Saturday, September 11, 2010

The art of setting stop loss points

Updated

I have been meaning to write a post on setting stop loss points for quite a while now but as you readers know, never got down to it. Well, its raining outside and my plans for the evening are all drenched, and the glass of bourbon in my hand is egging me to write this post. Well, knowingly or unknowingly, I have disappointed a lot of people in life but I sure am not going to add bourbon to that list. So, here goes nothing....

Firstly, this post assumes that one already knows the importance of setting stop losses. If not, don't worry, the market will teach you soon enough! But seriously, don't trade without one. This post is not about the importance of stop losses but rather, about where to place stop loss points. With that out of the way, let's move on....

What's the point of this post? Well, dear readers, if you have traded the market actively in the last few years, you know that the obvious doesn't work anymore. Now, I am not saying technical analysis doesn't work anymore, just that it doesn't work as it used to. Things are not that simple anymore, specially with the advent of these computer algorithms. But we will save the broad topic of changes in technical analysis for some other rainy night, and stick to stop losses for this post. 

How many times have you readers seen yourself getting stepped out of a position only to see it change course without you? Seen it happening more than usual lately? Well, this was happening to me last year and I was forced to adapt. It sure hurts when you see yourself going on getting stopped out only to see the position run without you. But in order to make any changes to our trading system, we first have to figure out what's changed that's causing our stops to get run over so often. Read on....

Pick up your favorite technical analysis book, the one that you learned TA from. I am sure the author tells you to set your stops below the support points. The logic is that a break of these important pivot/support points indicates a change in trend. These support points are usually MA(50), MA(200), trendline support, gap support etc. And let me tell you my dear readers, these "support" points are exactly the reasons why you  lately might be finding yourself getting stopped out only to seeing the position run without you.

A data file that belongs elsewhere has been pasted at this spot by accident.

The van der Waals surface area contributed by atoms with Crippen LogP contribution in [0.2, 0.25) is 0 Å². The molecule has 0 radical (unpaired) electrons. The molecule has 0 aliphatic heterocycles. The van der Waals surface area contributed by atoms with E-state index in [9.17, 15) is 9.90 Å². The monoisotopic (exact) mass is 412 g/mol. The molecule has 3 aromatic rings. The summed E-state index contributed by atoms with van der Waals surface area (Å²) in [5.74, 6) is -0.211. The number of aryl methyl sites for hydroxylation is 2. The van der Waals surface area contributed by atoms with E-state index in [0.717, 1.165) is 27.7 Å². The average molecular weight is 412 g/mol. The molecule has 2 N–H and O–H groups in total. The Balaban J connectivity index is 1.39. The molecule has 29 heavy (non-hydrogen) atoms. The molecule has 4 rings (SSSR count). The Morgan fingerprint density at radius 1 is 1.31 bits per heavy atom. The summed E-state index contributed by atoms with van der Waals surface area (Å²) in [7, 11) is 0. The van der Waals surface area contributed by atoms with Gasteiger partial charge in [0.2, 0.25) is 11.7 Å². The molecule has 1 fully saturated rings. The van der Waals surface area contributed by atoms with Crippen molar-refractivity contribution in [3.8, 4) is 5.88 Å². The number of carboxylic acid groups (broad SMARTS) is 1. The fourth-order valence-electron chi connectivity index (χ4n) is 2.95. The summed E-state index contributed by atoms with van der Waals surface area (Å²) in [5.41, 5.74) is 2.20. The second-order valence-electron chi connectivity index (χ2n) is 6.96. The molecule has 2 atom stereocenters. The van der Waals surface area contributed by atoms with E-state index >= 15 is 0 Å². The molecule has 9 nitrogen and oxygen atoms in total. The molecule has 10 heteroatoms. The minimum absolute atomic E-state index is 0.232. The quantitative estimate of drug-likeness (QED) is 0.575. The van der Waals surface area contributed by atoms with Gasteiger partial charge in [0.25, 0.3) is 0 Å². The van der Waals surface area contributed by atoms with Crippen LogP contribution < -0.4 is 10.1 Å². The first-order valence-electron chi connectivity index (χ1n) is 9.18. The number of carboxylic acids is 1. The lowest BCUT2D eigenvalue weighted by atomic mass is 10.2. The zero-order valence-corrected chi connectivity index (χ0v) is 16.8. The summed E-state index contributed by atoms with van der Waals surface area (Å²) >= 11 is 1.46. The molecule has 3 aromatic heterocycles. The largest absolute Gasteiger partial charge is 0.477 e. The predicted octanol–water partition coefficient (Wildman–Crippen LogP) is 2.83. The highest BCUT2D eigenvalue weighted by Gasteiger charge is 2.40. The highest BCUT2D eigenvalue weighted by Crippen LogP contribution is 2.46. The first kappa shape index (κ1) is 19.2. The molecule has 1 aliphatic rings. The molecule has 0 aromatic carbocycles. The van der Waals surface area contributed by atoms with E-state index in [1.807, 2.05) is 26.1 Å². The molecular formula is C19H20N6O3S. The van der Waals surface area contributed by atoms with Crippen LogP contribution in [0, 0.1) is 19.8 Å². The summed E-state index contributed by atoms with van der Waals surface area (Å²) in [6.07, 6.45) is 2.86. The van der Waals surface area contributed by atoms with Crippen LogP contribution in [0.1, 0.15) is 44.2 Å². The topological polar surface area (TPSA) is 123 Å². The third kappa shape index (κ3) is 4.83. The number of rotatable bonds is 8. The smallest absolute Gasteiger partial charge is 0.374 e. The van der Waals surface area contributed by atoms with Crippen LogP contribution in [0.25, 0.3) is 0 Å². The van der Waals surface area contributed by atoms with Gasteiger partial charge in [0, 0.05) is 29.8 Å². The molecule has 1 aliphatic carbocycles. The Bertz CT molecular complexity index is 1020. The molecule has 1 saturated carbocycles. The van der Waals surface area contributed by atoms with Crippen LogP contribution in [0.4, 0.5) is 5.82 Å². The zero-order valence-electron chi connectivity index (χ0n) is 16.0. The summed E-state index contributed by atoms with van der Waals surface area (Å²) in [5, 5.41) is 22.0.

And here is the reason why. Actually, a couple of reasons. Firstly, the advent of computer algorithm trading. I forget and am too lazy to look up for the exact number, but over 70% of the trading volume these days is due to these computer algorithms. And when you set your stop losses at obvious points like just below the above-mentioned support levels, all you are doing is giving these computer algorithms an opportunity to get your stocks cheap. I am sure all you readers have noticed the sharp one minute or so spikes in the charts cutting below these support points. What you are seeing here is these computer algorithms just running through a lot of stops in a short instant. "They" know there will be a bunch of stop orders placed below these major "support" levels. The same happens with stops just below whole numbers. Why do you wanna give away your shares cheap?

The second reason is more to do with the nature of technical analysis itself. As more and more traders get familiar with technical analysis and follow these simple, obvious strategies like buying a bounce off MA(50) etc., the less and less these strategies are bound to succeed. Trading is all about having an edge, and as more and more people follow these strategies, the edge is lost. Just open the Apple daily chart for the last few months. Notice how many times MA(50) was broken on either side, like it didn't even exist. Remember, the markets like to follow the direction of maximum pain. Over 95% of the short term traders lose money. So, what makes you think you can make money by doing the obvious. Think about it! Again, technical analysis does work but changes have to be made to adapt to these times, but more on this some other day.